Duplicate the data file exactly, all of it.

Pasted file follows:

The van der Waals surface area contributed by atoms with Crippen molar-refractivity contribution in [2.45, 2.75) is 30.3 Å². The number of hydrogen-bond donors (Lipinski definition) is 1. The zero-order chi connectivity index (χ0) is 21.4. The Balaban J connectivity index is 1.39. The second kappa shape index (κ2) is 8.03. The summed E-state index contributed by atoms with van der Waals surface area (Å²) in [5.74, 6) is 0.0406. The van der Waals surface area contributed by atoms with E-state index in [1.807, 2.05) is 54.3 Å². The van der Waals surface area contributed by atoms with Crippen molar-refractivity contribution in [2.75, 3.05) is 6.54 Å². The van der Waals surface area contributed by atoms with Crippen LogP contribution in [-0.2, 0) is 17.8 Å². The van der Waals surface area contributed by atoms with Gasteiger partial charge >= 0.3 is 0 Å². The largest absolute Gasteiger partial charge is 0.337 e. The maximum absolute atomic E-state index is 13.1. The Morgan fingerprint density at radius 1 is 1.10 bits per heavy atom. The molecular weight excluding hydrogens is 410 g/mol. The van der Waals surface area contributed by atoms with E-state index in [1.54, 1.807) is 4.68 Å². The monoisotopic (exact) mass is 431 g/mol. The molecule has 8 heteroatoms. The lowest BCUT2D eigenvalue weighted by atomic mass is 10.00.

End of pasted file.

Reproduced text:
The van der Waals surface area contributed by atoms with Crippen molar-refractivity contribution in [2.45, 2.75) is 30.3 Å². The number of hydrogen-bond donors (Lipinski definition) is 1. The zero-order chi connectivity index (χ0) is 21.4. The Balaban J connectivity index is 1.39. The second kappa shape index (κ2) is 8.03. The summed E-state index contributed by atoms with van der Waals surface area (Å²) in [5.74, 6) is 0.0406. The van der Waals surface area contributed by atoms with E-state index in [1.807, 2.05) is 54.3 Å². The van der Waals surface area contributed by atoms with Crippen molar-refractivity contribution in [2.75, 3.05) is 6.54 Å². The van der Waals surface area contributed by atoms with Crippen LogP contribution in [-0.2, 0) is 17.8 Å². The van der Waals surface area contributed by atoms with Gasteiger partial charge >= 0.3 is 0 Å². The largest absolute Gasteiger partial charge is 0.337 e. The maximum absolute atomic E-state index is 13.1. The Morgan fingerprint density at radius 1 is 1.10 bits per heavy atom. The molecular weight excluding hydrogens is 410 g/mol. The van der Waals surface area contributed by atoms with E-state index in [1.54, 1.807) is 4.68 Å². The monoisotopic (exact) mass is 431 g/mol. The molecule has 8 heteroatoms. The lowest BCUT2D eigenvalue weighted by atomic mass is 10.00.